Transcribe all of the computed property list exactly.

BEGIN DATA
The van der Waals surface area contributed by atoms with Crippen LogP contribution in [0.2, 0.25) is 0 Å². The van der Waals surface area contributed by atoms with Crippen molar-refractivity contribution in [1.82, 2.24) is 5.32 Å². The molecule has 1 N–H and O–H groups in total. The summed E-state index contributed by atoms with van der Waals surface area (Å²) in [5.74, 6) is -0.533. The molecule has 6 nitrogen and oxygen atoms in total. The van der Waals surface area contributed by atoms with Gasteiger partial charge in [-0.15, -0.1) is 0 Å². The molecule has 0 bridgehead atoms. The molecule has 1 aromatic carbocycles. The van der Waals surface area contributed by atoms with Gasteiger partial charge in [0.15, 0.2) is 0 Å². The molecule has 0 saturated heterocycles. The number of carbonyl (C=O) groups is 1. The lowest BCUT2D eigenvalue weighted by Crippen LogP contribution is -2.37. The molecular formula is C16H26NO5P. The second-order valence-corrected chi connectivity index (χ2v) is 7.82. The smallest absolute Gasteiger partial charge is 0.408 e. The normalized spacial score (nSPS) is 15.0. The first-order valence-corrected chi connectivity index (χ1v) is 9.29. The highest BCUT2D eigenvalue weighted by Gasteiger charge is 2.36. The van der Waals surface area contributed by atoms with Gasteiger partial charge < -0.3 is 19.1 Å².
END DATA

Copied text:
The van der Waals surface area contributed by atoms with Crippen LogP contribution in [0.2, 0.25) is 0 Å². The van der Waals surface area contributed by atoms with Crippen molar-refractivity contribution in [1.82, 2.24) is 5.32 Å². The molecule has 1 N–H and O–H groups in total. The summed E-state index contributed by atoms with van der Waals surface area (Å²) in [5.74, 6) is -0.533. The molecule has 6 nitrogen and oxygen atoms in total. The van der Waals surface area contributed by atoms with Gasteiger partial charge in [-0.15, -0.1) is 0 Å². The molecule has 0 bridgehead atoms. The molecule has 1 aromatic carbocycles. The van der Waals surface area contributed by atoms with Gasteiger partial charge in [0.15, 0.2) is 0 Å². The molecule has 0 saturated heterocycles. The number of carbonyl (C=O) groups is 1. The lowest BCUT2D eigenvalue weighted by Crippen LogP contribution is -2.37. The molecular formula is C16H26NO5P. The second-order valence-corrected chi connectivity index (χ2v) is 7.82. The smallest absolute Gasteiger partial charge is 0.408 e. The normalized spacial score (nSPS) is 15.0. The first-order valence-corrected chi connectivity index (χ1v) is 9.29. The highest BCUT2D eigenvalue weighted by Gasteiger charge is 2.36. The van der Waals surface area contributed by atoms with Gasteiger partial charge < -0.3 is 19.1 Å².